Why it costs less for small businesses to prevent ransomware rather than pay-up
🕒 5 min read
✏️ Carolina Marino Sargeant
If you think your business is exempt, think again.
The reality of a ransomware attack
Ransomware – and indeed any cyber security attack or data breach – is likely to happen to your business at some point. Acceptance is the first part of helping your business to deal with ransomware; you certainly aren’t alone when dealing with the issue. In fact, ransomware damage costs are predicted to hit $11.5 billion by 2019.
You may think hackers would try to go after larger enterprises as they hold far more data that could be more valuable. But small businesses often have weaker security and fewer resources than larger enterprises. Making them an easier target.
However, while you may accept that your business could be a victim of ransomware, that doesn’t mean you shouldn’t do your utmost to prevent ransomware from affecting your organisation. Nor does it mean paying off hackers who have held your data at ransom. After all, there is no honour among thieves; in many cases, hackers will not give your data back even after you spend your hard-earned money on them.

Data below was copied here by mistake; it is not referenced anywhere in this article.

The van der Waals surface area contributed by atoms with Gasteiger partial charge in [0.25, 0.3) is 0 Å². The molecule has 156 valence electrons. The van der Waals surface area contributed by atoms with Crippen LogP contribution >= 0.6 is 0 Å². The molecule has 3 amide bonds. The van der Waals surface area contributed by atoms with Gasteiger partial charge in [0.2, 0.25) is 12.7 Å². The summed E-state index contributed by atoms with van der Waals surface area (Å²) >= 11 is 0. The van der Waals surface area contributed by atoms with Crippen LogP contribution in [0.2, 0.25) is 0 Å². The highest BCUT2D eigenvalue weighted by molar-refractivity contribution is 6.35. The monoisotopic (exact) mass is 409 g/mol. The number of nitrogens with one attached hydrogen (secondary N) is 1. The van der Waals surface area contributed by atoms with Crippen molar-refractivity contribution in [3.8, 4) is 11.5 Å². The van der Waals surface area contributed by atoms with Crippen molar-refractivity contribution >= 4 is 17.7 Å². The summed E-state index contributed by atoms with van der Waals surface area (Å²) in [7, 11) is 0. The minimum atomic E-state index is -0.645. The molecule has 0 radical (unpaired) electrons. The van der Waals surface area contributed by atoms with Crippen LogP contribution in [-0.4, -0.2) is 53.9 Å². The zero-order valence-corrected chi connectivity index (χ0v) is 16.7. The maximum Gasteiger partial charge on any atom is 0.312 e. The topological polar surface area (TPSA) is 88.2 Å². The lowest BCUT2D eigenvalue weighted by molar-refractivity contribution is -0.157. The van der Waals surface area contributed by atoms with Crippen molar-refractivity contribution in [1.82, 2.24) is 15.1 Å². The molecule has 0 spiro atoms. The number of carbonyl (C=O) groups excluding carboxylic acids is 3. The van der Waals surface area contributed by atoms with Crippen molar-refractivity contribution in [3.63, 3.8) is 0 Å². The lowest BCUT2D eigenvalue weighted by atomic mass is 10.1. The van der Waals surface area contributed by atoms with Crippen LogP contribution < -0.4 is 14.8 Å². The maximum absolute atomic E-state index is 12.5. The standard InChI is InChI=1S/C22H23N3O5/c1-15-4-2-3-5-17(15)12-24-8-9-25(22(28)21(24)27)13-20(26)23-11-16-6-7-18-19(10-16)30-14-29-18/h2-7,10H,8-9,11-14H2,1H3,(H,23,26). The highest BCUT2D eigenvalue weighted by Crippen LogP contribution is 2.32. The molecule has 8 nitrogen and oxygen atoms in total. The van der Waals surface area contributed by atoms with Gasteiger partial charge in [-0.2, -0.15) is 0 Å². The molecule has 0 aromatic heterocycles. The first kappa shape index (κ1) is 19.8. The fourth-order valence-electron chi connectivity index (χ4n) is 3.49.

Take a look at some of the measures you can take to help your business avoid being yet another victim of ransomware, and then some steps to take in case your business has been affected.
Prevention against cyber attacks must come first
While some of the security steps here may seem obvious, it’s worth checking that your business actually does have these precautions in place...